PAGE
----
Monday, June 25, 2012
shocked the rare disease community on March 14 when it announced it had
withdrawn its BLA for Replagal agalsidase alfa to treat Fabry's disease less
than two weeks before a scheduled FDA advisory committee meeting - and that it
had no intention to resubmit a marketing application in the U.S.
This week, Shire is set to close down its treatment IND for
Replagal, which has been providing U.S. Fabry's patients with access to the
drug since October 2009. The move will culminate a cascade of events set in
motion by a regulatory crisis that began with the now infamous manufacturing
debacle at Genzyme
Corp., which led to urgent efforts by FDA to find a substitute to compensate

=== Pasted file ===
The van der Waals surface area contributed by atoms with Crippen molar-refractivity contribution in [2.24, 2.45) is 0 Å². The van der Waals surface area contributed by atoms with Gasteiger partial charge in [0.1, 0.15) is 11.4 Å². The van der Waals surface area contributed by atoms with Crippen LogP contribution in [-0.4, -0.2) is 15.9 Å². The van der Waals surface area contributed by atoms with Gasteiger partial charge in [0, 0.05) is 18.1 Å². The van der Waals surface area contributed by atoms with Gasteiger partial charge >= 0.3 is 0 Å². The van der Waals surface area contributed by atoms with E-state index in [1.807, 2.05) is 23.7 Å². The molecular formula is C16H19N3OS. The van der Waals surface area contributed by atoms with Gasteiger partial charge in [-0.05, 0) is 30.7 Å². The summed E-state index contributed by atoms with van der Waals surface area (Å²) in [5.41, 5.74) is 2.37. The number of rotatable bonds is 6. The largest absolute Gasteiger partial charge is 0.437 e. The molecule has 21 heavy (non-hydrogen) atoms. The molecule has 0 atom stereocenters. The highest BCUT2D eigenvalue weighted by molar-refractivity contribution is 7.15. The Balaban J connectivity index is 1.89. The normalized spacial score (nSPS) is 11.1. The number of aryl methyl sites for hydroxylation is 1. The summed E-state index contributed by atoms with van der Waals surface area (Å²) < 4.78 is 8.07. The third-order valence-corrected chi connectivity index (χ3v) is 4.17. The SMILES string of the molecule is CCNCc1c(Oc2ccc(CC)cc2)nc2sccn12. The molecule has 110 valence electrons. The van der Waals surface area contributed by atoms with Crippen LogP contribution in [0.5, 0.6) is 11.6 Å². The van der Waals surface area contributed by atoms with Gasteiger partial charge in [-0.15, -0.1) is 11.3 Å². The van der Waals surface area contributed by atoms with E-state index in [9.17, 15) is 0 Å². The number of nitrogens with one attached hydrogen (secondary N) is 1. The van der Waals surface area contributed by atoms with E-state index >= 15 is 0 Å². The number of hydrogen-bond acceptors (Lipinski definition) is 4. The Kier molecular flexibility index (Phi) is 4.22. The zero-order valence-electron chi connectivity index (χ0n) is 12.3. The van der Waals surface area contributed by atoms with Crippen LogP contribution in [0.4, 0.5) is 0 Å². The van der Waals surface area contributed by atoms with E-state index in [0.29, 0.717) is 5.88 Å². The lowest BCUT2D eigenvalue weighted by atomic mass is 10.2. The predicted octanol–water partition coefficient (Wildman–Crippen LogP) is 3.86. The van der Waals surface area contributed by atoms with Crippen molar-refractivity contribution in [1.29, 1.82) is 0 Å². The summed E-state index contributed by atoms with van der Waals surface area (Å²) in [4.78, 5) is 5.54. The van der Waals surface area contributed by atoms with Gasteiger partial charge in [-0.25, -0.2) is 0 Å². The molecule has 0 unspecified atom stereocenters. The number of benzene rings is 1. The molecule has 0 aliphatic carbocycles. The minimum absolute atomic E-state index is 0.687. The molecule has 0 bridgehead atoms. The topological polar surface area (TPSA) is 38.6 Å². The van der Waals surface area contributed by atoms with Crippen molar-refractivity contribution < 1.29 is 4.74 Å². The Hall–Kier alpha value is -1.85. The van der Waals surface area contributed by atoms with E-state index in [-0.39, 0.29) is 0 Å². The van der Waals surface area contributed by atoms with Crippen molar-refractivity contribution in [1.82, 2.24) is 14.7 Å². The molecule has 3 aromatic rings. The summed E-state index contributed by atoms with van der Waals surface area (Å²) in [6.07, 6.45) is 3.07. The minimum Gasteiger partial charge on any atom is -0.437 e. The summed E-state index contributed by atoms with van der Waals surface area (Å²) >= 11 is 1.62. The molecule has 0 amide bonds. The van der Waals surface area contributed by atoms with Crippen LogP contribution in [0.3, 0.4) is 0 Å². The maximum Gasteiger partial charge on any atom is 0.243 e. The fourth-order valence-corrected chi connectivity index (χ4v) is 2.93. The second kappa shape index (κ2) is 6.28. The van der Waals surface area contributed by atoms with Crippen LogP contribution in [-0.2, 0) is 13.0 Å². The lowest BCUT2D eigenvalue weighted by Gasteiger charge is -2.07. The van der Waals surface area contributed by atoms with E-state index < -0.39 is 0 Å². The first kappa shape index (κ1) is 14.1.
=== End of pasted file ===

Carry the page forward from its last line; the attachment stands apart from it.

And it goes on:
for the shortage of Genzyme's Fabrazyme agalsidase beta, the only drug approved
in the U.S. for Fabry's.
Approval of Shire's BLA would
have ensured U.S. patients access to the drug, and a choice of treatments when
Fabrazyme supplies come back on line. Patients in the U.S. will not have this
option because Shire decided to withdraw the BLA after receiving the advisory
committee briefing documents, which the company has said indicated FDA would
require additional controlled clinical trial data.
Shire has not disclosed what in
the documents specifically led it to reach that conclusion.
But after the BLA was pulled,
BioCentury received from an anonymous source an unsolicited package of
documents that are labeled as FDA briefing materials prepared for the March 27,
2012, meeting of the Cardiovascular and Renal Drugs Advisory Committee.